So for example if I want a selection that is twice as wide as it is tall, I can enter a value of two for width and one for height, and then click and drag. Inside the image, and as you can see, that selection, no matter which direction I drag, is always going to be twice as wide as it is tall. I can also create a selection of a specific size. I'll choose the Fixed Size option from the Style popup, and then I can specify values for width and height. At the moment I have those set to 64 pixels each. And so when I click in the image, I get a selection that is exactly square, 64 pixels in diameter.

I'll go ahead and press Control+D on Windows or Command+D on Macintosh to deselect the selection. And then I'll set the style option back to normal. And then we can take a look at some of the other ways you might work with the Elliptical Marquee tool. To begin with one of the biggest challenges of the Elliptical Marquee tool Is the fact that the selections are elliptical. Now, that would stand to reason of course. But the problem is that ellipses or circles don't have corners, but they do fit inside of a rectangle and in essence what we're doing when we're creating a selection with the Elliptical Marquee tool is drawing a rectangle inside which the ellipse will be contained.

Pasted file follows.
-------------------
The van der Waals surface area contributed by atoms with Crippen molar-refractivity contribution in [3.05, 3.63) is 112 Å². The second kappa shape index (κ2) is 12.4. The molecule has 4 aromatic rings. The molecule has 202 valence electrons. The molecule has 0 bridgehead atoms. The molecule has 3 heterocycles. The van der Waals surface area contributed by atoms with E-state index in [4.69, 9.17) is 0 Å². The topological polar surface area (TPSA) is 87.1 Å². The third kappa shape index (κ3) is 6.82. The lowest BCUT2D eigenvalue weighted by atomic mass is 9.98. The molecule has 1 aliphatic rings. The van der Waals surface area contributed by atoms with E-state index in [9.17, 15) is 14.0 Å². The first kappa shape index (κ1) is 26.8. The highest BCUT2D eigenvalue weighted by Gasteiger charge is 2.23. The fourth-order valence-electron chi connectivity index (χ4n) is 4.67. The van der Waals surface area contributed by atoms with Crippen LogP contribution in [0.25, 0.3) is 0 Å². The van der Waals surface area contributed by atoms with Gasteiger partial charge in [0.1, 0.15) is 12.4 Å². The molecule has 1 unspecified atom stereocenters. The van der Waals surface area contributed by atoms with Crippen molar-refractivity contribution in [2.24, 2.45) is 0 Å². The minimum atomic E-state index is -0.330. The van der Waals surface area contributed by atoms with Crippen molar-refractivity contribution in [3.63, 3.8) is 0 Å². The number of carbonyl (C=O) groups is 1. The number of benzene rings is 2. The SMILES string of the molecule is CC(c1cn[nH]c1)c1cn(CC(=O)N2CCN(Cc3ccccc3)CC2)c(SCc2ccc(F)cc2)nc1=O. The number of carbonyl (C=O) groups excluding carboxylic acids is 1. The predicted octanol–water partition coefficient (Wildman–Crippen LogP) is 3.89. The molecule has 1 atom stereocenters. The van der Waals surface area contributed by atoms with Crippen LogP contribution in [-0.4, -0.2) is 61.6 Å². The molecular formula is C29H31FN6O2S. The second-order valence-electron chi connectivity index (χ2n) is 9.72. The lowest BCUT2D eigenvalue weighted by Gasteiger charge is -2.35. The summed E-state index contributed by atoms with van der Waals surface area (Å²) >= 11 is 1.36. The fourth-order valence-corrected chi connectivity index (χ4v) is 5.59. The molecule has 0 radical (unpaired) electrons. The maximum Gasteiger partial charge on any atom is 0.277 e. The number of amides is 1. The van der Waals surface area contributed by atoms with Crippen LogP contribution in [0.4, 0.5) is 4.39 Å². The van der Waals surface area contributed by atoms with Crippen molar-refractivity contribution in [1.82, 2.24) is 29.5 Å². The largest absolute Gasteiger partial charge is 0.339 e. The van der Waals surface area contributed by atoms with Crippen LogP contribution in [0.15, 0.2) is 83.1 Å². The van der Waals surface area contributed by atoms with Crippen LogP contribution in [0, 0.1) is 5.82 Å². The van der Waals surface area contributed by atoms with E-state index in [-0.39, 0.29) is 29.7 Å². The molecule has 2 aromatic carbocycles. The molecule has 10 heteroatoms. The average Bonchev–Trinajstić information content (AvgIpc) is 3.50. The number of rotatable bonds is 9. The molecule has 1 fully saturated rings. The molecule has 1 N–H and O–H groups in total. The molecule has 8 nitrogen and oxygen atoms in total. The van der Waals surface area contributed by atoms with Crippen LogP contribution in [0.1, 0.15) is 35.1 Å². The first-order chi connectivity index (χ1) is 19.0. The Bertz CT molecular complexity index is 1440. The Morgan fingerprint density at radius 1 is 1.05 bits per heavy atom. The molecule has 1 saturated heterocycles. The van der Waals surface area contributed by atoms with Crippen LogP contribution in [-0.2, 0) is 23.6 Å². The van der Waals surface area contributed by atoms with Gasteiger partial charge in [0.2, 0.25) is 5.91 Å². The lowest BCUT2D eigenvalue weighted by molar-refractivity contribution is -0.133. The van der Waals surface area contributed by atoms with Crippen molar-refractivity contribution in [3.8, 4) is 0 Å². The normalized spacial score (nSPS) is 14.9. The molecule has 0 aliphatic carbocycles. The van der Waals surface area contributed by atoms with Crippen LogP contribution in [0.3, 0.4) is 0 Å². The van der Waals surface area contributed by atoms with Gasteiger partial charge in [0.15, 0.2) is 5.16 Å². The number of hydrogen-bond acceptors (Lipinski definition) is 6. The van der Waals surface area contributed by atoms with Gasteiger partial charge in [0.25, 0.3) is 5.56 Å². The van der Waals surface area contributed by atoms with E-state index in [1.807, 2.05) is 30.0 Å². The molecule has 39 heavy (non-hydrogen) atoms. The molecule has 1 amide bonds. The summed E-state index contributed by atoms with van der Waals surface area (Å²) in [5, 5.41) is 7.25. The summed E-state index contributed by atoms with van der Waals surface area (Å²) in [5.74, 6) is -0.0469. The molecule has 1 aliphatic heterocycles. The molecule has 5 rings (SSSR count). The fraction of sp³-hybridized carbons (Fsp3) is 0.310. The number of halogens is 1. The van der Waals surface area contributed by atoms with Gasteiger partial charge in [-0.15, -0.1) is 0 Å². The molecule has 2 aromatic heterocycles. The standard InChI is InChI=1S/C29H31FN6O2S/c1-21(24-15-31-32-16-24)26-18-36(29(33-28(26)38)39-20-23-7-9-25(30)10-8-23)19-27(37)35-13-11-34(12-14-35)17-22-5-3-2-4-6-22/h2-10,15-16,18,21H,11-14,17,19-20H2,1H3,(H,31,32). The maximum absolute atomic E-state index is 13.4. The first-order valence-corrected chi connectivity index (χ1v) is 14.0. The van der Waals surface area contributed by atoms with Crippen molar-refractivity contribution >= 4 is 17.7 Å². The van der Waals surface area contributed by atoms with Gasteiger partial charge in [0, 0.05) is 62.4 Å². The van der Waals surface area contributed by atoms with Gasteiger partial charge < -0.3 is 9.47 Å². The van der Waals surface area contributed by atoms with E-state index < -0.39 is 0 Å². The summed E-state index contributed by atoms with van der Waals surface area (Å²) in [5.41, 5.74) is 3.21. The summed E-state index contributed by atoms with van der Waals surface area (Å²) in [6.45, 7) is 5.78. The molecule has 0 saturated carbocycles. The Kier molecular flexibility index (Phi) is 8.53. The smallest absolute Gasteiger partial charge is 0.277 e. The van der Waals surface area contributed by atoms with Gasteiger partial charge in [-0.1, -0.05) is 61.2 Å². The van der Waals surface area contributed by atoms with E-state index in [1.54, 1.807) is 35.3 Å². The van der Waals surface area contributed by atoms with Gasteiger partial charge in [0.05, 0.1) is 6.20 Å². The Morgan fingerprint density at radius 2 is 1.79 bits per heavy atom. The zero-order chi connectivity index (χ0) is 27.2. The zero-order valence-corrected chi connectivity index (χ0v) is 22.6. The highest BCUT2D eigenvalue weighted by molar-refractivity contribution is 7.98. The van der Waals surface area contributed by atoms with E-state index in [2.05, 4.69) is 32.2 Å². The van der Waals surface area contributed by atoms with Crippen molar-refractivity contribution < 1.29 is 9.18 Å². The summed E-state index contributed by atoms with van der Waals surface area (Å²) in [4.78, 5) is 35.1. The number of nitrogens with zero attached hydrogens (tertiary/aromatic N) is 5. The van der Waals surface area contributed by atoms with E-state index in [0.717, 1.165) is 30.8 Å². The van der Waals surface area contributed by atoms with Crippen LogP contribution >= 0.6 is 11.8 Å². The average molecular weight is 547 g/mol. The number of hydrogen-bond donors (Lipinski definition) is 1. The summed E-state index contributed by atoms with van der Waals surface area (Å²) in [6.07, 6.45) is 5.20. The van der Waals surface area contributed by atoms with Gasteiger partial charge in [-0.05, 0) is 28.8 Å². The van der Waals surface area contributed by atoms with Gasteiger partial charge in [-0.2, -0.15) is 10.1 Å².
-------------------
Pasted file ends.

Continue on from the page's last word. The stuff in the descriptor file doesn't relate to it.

Well that's all well and good, but how do I create a selection when I don't know exactly where the corner is? So for example if I want to create a selection of the inner portion of this barrel, where do I click? Well I can go up from the left edge and try to align with that top edge, and I think somewhere, right about there is where I need to click. So I can go ahead and click and drag to draw that selection And I find out that I didn't do a very good job. My selection is not lining up with the inside of the barrel, but that's okay. I don't need to line it up perfectly from the get go, in fact it doesn't really matter necessarily where I initially click because as long as I'm holding that mouse button down so that I can adjust the size and shape of my selection I can also move that selection around.

I'll go ahead and hold the Spacebar key on the toolbar, and now when I drag you'll see that my selection is moving around within the image. If I get it into the right position, I can then release the Space bar, still holding down the mouse button. By the way, so that I can continue dragging and re-sizing the selection. As needed, I can press and hold the space-bar again in order to move that selection. And then release the space-bar when I want to adjust the overall size and dimensions of that selection. And in this way, I can Fine tune the position and size of my selection until it's absolutely perfect, then I can release the mouse to create that selection.